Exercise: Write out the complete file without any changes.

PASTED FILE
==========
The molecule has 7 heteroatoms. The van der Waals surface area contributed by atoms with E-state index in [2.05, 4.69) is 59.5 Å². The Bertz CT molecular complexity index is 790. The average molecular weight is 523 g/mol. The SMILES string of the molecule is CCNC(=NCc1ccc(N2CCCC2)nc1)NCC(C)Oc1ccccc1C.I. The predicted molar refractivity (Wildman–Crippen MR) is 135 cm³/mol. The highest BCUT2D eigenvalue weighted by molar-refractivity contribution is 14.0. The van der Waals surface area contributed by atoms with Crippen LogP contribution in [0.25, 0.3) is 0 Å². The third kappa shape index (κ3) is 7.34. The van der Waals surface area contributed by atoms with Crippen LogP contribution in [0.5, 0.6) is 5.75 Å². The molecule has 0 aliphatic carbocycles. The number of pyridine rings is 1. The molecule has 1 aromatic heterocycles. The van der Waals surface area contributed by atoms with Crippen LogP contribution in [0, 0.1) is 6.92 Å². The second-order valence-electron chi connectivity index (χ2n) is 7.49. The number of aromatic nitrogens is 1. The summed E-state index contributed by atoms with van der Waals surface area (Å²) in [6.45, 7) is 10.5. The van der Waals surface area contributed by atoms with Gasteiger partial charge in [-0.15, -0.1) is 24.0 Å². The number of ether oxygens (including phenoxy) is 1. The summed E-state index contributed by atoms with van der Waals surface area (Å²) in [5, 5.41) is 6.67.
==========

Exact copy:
The molecule has 7 heteroatoms. The van der Waals surface area contributed by atoms with E-state index in [2.05, 4.69) is 59.5 Å². The Bertz CT molecular complexity index is 790. The average molecular weight is 523 g/mol. The SMILES string of the molecule is CCNC(=NCc1ccc(N2CCCC2)nc1)NCC(C)Oc1ccccc1C.I. The predicted molar refractivity (Wildman–Crippen MR) is 135 cm³/mol. The highest BCUT2D eigenvalue weighted by molar-refractivity contribution is 14.0. The van der Waals surface area contributed by atoms with Crippen LogP contribution in [0.25, 0.3) is 0 Å². The third kappa shape index (κ3) is 7.34. The van der Waals surface area contributed by atoms with Crippen LogP contribution in [0.5, 0.6) is 5.75 Å². The molecule has 0 aliphatic carbocycles. The number of pyridine rings is 1. The molecule has 1 aromatic heterocycles. The van der Waals surface area contributed by atoms with Crippen LogP contribution in [0, 0.1) is 6.92 Å². The second-order valence-electron chi connectivity index (χ2n) is 7.49. The number of aromatic nitrogens is 1. The summed E-state index contributed by atoms with van der Waals surface area (Å²) in [6.45, 7) is 10.5. The van der Waals surface area contributed by atoms with Gasteiger partial charge in [-0.15, -0.1) is 24.0 Å². The number of ether oxygens (including phenoxy) is 1. The summed E-state index contributed by atoms with van der Waals surface area (Å²) in [5, 5.41) is 6.67.